November 3, 2021

With the move to MGCQ, the Hundred Islands anticipate a surge in visitor arrivals.

Following the province’s switch to modified general community quarantine (MGCQ) on November 1, the city tourism office is looking for an increase in tourist arrivals.

In an interview on Friday, City Tourism Officer Miguel Sison noted that during the third and fourth weeks of October, tourist arrivals in the famous Hundred Islands National Park (HINP) here averaged 100 to 200 people each day.

“It’s mostly local visitors,” he explained, “because we were under general community quarantine with heightened limitations from September 8 to October 30 forbidding travelers from places under enhanced community quarantine and modified enhanced community quarantine.”

Pangasinan will revert to MGCQ on November 1, according to the Inter-Agency Task Force for the Management of Emerging Infectious Diseases (IATF-EID).

Tourist travel from other provinces, including those with higher quarantine classifications, will be allowed under this new development, according to Sison, subject to compliance with regulations.

“All travelers visiting Pangasinan from outside the province must register with tarana.ph and the S-pass (Safe, Swift, and Secure Passage) travel management system. We will demand a negative reverse transcription-polymerase chain reaction (RT-PCR) test or quick antigen test done 72 hours before to travel as a prerequisite for persons from alert level 3 areas, or their vaccination card in place of the RT-PCR test,” he stated.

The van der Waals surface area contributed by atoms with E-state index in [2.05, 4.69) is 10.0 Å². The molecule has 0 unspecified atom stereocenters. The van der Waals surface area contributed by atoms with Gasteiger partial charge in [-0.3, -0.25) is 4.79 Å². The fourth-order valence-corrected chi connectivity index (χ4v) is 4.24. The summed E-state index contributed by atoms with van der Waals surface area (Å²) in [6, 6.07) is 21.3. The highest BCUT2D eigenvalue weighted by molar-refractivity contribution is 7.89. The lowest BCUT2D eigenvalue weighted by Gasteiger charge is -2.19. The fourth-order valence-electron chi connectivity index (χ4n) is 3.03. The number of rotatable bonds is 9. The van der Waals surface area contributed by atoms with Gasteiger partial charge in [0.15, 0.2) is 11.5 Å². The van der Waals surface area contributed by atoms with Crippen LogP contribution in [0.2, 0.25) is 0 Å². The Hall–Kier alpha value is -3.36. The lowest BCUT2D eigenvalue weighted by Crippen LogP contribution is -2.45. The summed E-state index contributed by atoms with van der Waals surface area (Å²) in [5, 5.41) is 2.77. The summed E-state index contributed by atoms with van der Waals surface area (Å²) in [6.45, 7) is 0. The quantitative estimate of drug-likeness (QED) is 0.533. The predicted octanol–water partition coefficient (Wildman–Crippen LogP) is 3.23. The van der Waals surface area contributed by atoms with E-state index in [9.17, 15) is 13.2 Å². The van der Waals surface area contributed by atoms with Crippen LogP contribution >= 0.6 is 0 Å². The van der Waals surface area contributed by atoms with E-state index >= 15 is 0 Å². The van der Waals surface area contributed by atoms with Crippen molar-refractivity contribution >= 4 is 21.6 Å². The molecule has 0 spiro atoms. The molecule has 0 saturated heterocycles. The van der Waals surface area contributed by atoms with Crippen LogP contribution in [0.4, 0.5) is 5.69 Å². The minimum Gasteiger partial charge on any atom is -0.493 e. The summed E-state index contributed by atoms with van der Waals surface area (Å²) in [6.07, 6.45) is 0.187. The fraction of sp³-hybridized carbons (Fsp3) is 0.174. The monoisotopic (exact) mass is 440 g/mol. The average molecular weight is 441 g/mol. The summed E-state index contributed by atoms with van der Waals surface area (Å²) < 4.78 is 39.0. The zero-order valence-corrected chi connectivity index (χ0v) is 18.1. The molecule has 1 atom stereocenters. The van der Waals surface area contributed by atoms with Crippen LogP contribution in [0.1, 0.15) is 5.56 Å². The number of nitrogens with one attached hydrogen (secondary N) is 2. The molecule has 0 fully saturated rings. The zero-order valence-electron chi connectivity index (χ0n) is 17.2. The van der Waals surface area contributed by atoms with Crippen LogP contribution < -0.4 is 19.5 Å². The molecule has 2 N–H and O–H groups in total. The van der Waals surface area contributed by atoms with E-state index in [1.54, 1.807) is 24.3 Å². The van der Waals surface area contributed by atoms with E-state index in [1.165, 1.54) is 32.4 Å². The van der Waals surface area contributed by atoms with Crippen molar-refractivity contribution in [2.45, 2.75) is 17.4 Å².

Residents of Pangasinan, on the other hand, only need to show a valid identification card or proof of residency, he explained.

Sison noted that overnight stays in HINP guest homes are now open, and that the city’s “No Movement Day” on Sundays has been lifted.

Because some of the guest houses were under repair, the island only has four usable guest houses: three on Quezon Island and one on Mayor’s Island.

The view deck on Ramos Island, which offers a panoramic view of the tourist destination, is one of the HINP’s newest attractions.

Sison stated that the majority of the staff at the HINP and the city’s tourism bureau had previously been vaccinated.

“It’s for the safety of the staff as well as the tourists,” he continued.

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